It is also possible, where the tumor is not otherwise accessible, to implant a catheter or even several catheters into the surrounding tissue and through the tumor, using catheters which have been clad with a metal selected according to the principles of the invention along an appropriate portion of the length thereof, as shown in FIG. 3. In the Figure the thickness of the metal cladding or coating 50 on the catheter 51 is exaggerated for the sake of clarity. The length of catheter to be accommodated by the coating, and its location along the length of the catheter 51 are readily determined from an X-ray or MRI (magnetic resonance imaging) scan of the tumor 53 and its location in the patient's body 55. Instead of catheters, needles which may or may not be associated with syringes, may be used to penetrate the tumor and provide the desired metallic surface(s).
Alternatively, as illustrated in FIG. 4, an iodine or other heavy metal contrast dye 70 is injected in or applied to an organ or other body region 72 invaded by a tumor 74. The contrast dye is relatively confined to a desired portion 75 at the periphery of the tumor location to be treated, by use of a bolus or by continuous flow using a perfusor 78, over a relatively brief period of time during which the tumor is to be irradiated. An externally generated beam of radiation 80 is directed onto the tumor from a direction in which it will be incident on the heavy metal ion surface for backscatter of radiation so that a differential local dose enhancement of desired magnitude is delivered into the tumor. A synergistic effect may be achieved by combining the irradiation with a prolonged action of cytostatic drugs which are applied locally to the tumor, or by the aforementioned gene therapy approaches.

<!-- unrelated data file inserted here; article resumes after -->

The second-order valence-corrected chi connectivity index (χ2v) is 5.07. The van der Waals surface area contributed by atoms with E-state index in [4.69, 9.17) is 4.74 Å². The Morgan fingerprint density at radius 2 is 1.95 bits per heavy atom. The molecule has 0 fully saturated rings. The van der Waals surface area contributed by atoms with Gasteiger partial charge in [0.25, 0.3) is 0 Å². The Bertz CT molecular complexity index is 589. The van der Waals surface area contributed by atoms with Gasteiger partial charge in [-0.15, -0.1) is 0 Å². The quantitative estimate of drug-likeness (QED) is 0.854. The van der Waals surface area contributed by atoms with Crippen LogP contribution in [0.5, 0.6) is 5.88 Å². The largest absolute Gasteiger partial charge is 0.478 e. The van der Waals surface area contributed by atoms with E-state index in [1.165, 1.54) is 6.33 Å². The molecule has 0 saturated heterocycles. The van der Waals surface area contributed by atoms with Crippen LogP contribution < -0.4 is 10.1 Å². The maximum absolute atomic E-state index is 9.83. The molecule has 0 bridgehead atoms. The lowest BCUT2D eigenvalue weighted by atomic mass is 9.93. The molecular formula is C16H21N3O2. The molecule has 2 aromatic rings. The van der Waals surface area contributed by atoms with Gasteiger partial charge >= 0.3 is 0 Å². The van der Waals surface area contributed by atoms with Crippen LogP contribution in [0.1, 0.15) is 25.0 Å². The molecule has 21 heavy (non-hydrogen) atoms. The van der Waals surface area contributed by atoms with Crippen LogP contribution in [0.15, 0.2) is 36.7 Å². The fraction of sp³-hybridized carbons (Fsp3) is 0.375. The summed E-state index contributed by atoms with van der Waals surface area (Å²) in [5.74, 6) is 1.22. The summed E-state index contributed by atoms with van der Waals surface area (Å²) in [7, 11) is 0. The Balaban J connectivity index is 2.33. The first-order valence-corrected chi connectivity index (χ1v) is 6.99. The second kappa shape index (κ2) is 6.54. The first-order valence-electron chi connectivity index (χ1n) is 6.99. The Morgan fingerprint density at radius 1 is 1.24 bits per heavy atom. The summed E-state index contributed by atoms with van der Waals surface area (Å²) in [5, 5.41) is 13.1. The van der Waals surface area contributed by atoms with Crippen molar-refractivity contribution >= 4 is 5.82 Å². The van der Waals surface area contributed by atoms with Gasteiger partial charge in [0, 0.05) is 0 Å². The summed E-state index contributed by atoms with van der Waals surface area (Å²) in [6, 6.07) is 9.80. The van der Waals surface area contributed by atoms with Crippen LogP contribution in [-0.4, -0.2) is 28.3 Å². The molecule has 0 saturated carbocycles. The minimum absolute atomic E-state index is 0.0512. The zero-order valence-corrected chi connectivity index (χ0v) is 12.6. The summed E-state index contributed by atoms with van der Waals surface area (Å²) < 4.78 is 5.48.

It is also within the contemplation of the present invention that a radioactive source such as a radioactive isotope of iodine (e.g., 131 I or 125 I) is applied to tissue such as thyroid tissue in which a malignant tumor is present, to be absorbed by and accumulate therein, and, additionally, a beam of radiation generated external to the body as previously described herein is directed onto the tumor or affected tissue whereby to achieve backscatter and dosage amplification from the presence of the iodine, to enhance the therapeutic effect of both the radioactive iodine and the external beam radiation.